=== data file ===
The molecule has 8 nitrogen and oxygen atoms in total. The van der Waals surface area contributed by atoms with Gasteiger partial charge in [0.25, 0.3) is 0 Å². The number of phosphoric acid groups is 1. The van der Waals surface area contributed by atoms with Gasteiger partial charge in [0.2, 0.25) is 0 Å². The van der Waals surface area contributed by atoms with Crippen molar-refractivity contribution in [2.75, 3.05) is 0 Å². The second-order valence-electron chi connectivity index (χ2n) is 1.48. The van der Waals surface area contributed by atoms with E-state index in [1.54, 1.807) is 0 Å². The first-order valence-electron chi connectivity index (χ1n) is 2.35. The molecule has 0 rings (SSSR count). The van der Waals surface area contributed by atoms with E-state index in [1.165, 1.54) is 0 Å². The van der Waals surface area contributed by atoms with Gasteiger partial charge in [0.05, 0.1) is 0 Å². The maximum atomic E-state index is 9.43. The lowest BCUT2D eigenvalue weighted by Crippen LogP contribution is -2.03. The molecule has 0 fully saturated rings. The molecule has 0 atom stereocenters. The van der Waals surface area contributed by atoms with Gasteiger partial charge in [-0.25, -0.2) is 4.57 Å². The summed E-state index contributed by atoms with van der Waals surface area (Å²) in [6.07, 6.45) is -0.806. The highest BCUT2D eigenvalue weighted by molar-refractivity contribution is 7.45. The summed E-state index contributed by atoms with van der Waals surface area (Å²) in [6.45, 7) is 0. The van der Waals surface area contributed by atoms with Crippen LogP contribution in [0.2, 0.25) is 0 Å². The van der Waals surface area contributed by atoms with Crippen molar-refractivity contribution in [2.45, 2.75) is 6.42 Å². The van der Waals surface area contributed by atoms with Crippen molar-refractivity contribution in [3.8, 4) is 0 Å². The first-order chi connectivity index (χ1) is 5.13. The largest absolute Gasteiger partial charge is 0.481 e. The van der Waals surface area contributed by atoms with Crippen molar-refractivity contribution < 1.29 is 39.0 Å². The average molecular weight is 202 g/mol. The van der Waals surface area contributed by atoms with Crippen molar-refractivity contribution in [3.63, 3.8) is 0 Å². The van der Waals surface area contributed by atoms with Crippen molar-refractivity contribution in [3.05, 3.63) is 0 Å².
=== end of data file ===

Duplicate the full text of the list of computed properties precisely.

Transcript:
The molecule has 8 nitrogen and oxygen atoms in total. The van der Waals surface area contributed by atoms with Gasteiger partial charge in [0.25, 0.3) is 0 Å². The number of phosphoric acid groups is 1. The van der Waals surface area contributed by atoms with Gasteiger partial charge in [0.2, 0.25) is 0 Å². The van der Waals surface area contributed by atoms with Crippen molar-refractivity contribution in [2.75, 3.05) is 0 Å². The second-order valence-electron chi connectivity index (χ2n) is 1.48. The van der Waals surface area contributed by atoms with E-state index in [1.54, 1.807) is 0 Å². The first-order valence-electron chi connectivity index (χ1n) is 2.35. The molecule has 0 rings (SSSR count). The van der Waals surface area contributed by atoms with E-state index in [1.165, 1.54) is 0 Å². The van der Waals surface area contributed by atoms with Gasteiger partial charge in [0.05, 0.1) is 0 Å². The maximum atomic E-state index is 9.43. The lowest BCUT2D eigenvalue weighted by Crippen LogP contribution is -2.03. The molecule has 0 fully saturated rings. The molecule has 0 atom stereocenters. The van der Waals surface area contributed by atoms with Gasteiger partial charge in [-0.25, -0.2) is 4.57 Å². The summed E-state index contributed by atoms with van der Waals surface area (Å²) in [6.07, 6.45) is -0.806. The highest BCUT2D eigenvalue weighted by molar-refractivity contribution is 7.45. The summed E-state index contributed by atoms with van der Waals surface area (Å²) in [6.45, 7) is 0. The van der Waals surface area contributed by atoms with Crippen LogP contribution in [0.2, 0.25) is 0 Å². The van der Waals surface area contributed by atoms with Crippen molar-refractivity contribution in [2.45, 2.75) is 6.42 Å². The van der Waals surface area contributed by atoms with Crippen molar-refractivity contribution in [3.8, 4) is 0 Å². The first-order chi connectivity index (χ1) is 5.13. The largest absolute Gasteiger partial charge is 0.481 e. The van der Waals surface area contributed by atoms with Crippen molar-refractivity contribution < 1.29 is 39.0 Å². The average molecular weight is 202 g/mol. The van der Waals surface area contributed by atoms with Crippen molar-refractivity contribution in [3.63, 3.8) is 0 Å². The van der Waals surface area contributed by atoms with Crippen molar-refractivity contribution in [3.05, 3.63) is 0 Å².